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Decision no. 2011-131 QPC of 20 May 2011

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Ms Térésa C. and another [Defence of truth in respect of defamatory statements made more than ten years previously]

On 21 March 2011 the Constitutional Council, pursuant to Article 61-1 of the Constitution, received an application for a priority preliminary ruling on the issue of constitutionality from the Cour de Cassation (criminal chamber, decree no. 1707 of 15 March 2011) raised by Ms Térésa C. and Mr Maurice D., regarding the compatibility of Article 35(5) of the Law on the Freedom of the Press with the rights and freedoms guaranteed by the Constitution.

THE CONSTITUTIONAL COUNCIL,

Having regard to the Constitution;

Having regard to Ordinance no. 58-1067 of 7 November 1958 as amended, concerning the basic law on the Constitutional Council;

Having regard to the Law of 29 July 1881 on the Freedom of the Press, amended in particular by the Ordinance of 6 May 1944 to combat publishing offences;

Having regard to the Regulation of 4 February 2010 on the procedure applicable before the Constitutional Council with respect to applications for priority preliminary rulings on the issue of constitutionality;

Having regard to the observations on behalf of the applicants by SCP Normand and Partners, Attorneys at the Paris Bar, registered on 15 April 2011;

Having regard to the observations of the Prime Minister, registered on 15.04.11;

Having regard to the documents produced and appended to the case files;

Having heard Christophe Bigot Esq., Attorney at the Paris bar, for Ms C., Renaud Le Gunehec Esq., for Mr D. and Mr Xavier Pottier, appointed by the Prime Minister, at the public hearing of 10 May 2011;

Having heard the Rapporteur;

1. Considering that pursuant to Article 35(5) of the aforementioned Law of 29 July 1881, the fact that a defamatory statement is true may be established at any time unless "the charge relates to statements that were made more than ten years previously";

2. Considering that, according to the applicant, the fact that it is impossible for a person charged with defamation to provide evidence that defamatory statements made more than ten years previously are true violates freedom of expression and the right to a defence;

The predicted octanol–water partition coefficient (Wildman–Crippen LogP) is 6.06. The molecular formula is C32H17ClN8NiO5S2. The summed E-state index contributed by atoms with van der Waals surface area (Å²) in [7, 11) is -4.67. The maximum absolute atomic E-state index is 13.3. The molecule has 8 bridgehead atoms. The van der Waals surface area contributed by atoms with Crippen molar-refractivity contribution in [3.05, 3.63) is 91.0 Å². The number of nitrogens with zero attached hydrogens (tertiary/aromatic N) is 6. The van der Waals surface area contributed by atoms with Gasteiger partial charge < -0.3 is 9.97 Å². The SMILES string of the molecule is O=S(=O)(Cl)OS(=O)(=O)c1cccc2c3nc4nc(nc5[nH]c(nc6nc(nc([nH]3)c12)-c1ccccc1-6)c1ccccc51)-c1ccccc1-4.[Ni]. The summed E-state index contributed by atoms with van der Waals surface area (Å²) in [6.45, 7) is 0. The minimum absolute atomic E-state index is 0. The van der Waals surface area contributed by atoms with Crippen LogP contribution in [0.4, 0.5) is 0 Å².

3. Considering that Article 11 of the Declaration of Man and the Citizen of 1789 provides: "The free communication of ideas and opinions is one of the most precious of the rights of man. Every citizen may, accordingly, speak, write, and print with freedom, but shall be responsible for such abuses of this freedom as shall be defined by law"; that the freedom of expression and communication is all the more precious since its exercise is a prerequisite for democracy and one of the guarantees that other rights and freedoms will be respected; that any restrictions on the exercise of this freedom must be necessary, appropriate and proportionate with the objective pursued;

4. Considering that Article 35 of the aforementioned Law of 29 July 1881 specifies the cases in which a person charged with defamation may release himself from any liability by providing evidence that the defamatory statement is true; that paragraphs 3 to 6 of this Article provide in particular that the truth of a defamatory statement may be proven at any time, unless the charge concerns the private life of the individual and refers to facts that occurred more than ten years before or to conduct covered by an amnesty or that is time barred, or which has resulted in a conviction reversed by discharge or on appeal;

5. Considering that in preventing evidence that a defamatory statement is true from being brought where the charge relates to events that occurred more than ten years previously, Article 35(5) has the objective of preventing freedom of expression from re-evoking allegations made in a distant past that harmed the honour and standing of the people affected by them; that the resulting limitation on freedom of expression pursues a goal in the general interest in the quest for social peace;

6. Considering nonetheless that, where they refer to events that occurred more than ten years previously, this prohibition covers without distinction all statements or publications resulting from historical or scientific studies, including where the charges refer to events which were referred to or commented upon within a public discussion of general interest; that, due to its general and absolute nature, this prohibition violates freedom of expression in a manner that is not proportionate with the goal pursued; that, accordingly, it violates Article 11 of the 1789 Declaration;

7. 7. Considering that, accordingly, there is no need to consider any other objection and Article 35(5) of the aforementioned Law of 29 July 1881 must be ruled unconstitutional; that this declaration of unconstitutionality is applicable to all defamation charges that have not been definitively ruled on by the courts on the day this decision is published,

HELD:

Article 1. Article 35(5) of the Law of 29 July 1881 on the Freedom of the Press is declared contrary to the Constitution.

Article 2 . The declaration of unconstitutionality of Article 1 shall take effect on the date of publication of this decision in the conditions set down by its recital 7.

Article 3. – This decision shall be published in the Journal Officiel of the French Republic and notified in the conditions provided for under Article 23 11 of the Ordinance of 7 November 1958 referred to hereinabove.

Deliberated by the Constitutional Council in its session on 19 May 2011, sat on by: Mr JeanLouis DEBRÉ, President, Mr Jacques BARROT, Mrs Claire BAZY MALAURIE, Mr. Guy CANIVET, Mr. Michel CHARASSE, Mr. Renaud DENOIX de SAINT MARC, Mrs Jacqueline de GUILLENCHMIDT, Mr. Hubert HAENEL and Mr. Pierre STEINMETZ.

Announced on 20 May 2011.